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Scientists Discover Three New Forest Robin Species in Africa

 

Previously thought to be monotypic, three new species in the bird genus Stiphrornis have been discovered; one in the Congo and two in West Africa. The new species have been named  Stiphrornis dahomeyensis (the Dahomey forest robin), Stiphrornis rudderi (Rudder’s forest robin), and Stiphrornis inexpectatus (Ghana forest robin).

Stiphrornis erythothorax, until now the only species in the genus Stiphrornis, by Joseph Smit, 1883, in the Catalogue of the birds in the British Museum, vol. 7.

Stiphrornis erythothorax, until now the only species in the genus Stiphrornis, by Joseph Smit, 1883, in the Catalogue of the birds in the British Museum, vol. 7.

 

Gustav Harlaub described the forest robin (Stiphrornis erythrothorax) in 1855 and until now, this was the only known species of this genus. Professor Gary Boelker, Texas A&M University, stated that genetic analysis showed that each species represents a very distinct lineage. They can be further distinguished from Stiphrornis erythrothorax by very apparent differences in appearance. There are subtle differences in plumage as well as clear differences in tail and wing length. In addition, one species’ song is very different from the others’.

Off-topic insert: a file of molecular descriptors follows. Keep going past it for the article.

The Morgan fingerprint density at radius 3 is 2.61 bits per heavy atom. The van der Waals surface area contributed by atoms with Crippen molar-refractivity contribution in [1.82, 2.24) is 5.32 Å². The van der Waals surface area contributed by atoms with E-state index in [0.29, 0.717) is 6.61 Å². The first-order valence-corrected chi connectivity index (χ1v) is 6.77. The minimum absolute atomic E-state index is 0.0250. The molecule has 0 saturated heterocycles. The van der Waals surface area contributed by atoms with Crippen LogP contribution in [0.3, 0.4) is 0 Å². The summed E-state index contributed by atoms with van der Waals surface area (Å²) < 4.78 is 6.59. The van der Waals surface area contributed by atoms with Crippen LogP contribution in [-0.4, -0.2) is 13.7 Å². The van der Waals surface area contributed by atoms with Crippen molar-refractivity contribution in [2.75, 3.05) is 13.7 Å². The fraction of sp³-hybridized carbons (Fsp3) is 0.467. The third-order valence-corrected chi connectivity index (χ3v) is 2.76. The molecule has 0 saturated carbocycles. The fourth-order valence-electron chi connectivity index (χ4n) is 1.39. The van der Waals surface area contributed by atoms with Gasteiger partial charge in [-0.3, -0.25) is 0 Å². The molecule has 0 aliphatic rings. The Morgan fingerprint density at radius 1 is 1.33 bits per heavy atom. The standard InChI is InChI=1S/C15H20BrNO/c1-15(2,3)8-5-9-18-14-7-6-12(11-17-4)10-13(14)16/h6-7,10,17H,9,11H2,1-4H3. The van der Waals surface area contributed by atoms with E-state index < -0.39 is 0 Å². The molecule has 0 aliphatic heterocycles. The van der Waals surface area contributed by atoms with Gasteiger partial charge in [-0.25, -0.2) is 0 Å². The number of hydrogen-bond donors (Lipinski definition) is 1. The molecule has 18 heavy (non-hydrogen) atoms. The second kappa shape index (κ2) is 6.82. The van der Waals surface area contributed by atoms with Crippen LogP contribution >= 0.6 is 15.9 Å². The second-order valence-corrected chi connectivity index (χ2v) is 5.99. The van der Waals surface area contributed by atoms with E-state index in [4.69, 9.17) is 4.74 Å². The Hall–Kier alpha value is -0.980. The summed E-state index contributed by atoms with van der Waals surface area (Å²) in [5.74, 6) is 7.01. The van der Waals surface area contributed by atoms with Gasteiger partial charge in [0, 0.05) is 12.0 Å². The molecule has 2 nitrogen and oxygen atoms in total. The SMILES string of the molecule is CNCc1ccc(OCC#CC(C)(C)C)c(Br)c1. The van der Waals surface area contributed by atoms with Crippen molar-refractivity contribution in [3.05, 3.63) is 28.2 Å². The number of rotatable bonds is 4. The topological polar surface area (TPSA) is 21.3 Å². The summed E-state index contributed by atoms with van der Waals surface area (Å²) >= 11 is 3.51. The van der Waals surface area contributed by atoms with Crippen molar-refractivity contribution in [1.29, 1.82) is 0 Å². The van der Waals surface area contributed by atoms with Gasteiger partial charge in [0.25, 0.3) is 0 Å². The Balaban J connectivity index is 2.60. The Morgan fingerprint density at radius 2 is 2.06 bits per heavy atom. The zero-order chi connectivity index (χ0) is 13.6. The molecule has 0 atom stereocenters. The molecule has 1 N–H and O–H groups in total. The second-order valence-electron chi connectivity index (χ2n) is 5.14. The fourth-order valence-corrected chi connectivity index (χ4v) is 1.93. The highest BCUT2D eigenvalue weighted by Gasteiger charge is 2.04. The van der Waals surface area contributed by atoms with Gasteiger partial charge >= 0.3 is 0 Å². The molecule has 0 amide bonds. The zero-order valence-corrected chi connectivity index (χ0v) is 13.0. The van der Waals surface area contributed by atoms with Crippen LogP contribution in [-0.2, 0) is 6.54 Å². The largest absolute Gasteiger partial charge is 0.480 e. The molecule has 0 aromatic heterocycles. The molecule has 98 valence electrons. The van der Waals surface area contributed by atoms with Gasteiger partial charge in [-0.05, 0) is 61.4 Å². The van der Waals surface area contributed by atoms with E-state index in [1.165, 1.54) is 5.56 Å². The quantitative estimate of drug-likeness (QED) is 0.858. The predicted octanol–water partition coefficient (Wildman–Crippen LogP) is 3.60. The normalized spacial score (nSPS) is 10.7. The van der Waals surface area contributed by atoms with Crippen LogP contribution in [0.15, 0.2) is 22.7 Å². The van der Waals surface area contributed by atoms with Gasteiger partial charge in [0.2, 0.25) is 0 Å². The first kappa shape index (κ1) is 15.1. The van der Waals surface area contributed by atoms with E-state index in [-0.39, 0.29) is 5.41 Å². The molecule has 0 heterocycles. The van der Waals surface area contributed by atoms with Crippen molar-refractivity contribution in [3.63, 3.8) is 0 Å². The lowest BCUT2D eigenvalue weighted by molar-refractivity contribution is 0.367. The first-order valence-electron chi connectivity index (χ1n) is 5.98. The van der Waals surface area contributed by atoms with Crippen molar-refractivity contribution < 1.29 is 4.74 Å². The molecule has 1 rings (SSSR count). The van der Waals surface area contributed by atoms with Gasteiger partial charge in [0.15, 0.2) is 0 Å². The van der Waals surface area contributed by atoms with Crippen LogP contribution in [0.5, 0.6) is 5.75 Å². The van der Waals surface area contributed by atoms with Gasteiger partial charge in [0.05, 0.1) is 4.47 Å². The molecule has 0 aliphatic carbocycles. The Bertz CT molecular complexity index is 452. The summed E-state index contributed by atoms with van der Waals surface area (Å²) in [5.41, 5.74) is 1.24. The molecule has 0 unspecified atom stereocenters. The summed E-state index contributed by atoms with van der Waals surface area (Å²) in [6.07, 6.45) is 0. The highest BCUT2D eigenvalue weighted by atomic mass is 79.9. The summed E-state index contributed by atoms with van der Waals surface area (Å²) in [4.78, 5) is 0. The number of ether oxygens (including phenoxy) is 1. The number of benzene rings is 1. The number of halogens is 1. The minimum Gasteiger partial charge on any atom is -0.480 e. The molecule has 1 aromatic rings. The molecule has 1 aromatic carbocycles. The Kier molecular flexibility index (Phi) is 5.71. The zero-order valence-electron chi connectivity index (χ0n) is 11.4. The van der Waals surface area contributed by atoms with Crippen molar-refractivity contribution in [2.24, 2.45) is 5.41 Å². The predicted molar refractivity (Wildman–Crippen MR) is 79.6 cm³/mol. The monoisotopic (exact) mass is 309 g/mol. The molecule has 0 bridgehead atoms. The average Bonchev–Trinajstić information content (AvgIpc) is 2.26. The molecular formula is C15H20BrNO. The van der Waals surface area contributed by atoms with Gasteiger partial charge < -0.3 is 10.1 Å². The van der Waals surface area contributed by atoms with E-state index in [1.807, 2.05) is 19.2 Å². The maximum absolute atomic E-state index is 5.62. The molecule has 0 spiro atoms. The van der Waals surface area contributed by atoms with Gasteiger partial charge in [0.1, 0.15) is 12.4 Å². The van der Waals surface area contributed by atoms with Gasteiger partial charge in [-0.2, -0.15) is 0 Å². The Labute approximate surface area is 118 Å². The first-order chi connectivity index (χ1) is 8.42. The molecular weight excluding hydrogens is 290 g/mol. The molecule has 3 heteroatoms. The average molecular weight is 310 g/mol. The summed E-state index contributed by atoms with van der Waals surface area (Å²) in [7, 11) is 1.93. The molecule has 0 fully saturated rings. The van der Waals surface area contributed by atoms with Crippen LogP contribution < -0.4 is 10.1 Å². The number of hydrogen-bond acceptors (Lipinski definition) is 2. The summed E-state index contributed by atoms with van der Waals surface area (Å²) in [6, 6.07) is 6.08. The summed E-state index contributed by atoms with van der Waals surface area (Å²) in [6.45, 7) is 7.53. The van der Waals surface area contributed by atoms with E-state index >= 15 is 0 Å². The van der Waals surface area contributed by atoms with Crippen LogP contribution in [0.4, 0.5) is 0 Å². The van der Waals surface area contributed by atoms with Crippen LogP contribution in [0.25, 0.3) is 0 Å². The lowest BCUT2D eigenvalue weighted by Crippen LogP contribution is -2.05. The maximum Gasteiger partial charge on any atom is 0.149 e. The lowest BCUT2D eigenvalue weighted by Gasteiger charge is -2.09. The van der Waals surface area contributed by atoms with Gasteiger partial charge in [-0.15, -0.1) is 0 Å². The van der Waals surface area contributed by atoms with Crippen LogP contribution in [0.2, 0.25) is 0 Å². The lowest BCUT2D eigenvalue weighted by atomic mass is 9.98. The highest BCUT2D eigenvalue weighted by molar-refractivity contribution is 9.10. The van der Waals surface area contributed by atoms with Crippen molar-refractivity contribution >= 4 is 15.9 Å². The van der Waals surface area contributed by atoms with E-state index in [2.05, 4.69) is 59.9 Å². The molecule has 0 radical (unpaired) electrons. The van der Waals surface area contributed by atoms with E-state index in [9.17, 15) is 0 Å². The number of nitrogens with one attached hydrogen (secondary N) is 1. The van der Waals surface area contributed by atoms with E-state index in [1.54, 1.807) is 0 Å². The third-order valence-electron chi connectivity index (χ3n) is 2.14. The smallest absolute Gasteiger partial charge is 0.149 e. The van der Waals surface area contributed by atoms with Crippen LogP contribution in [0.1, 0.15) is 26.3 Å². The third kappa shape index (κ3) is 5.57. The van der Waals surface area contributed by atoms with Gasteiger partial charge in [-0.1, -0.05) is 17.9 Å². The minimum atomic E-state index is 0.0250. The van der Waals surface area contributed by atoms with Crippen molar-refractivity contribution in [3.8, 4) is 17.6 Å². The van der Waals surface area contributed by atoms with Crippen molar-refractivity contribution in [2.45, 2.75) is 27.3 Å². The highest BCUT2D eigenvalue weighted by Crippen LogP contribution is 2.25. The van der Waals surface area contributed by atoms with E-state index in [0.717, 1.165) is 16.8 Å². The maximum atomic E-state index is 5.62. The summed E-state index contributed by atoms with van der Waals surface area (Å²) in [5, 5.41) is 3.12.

The discovery of three new species is a perfect example of how much potential diversity may be discovered living among the Afrotropical forests. Earlier research concluded that Afrotropical forests were static in nature with little occurrence of evolutionary diversification. Recent discoveries have run counter to previous findings.

One point of interest is that two of the species, which look very similar at a glance, live in very close proximity with one another. What makes this interesting is the fact that the area lacks any of the significant geographical barriers which are most often associated with the formation of new species. In spite of this fact, the birds’ appearance is very different when examined closely and they share no genetic makeup.

 

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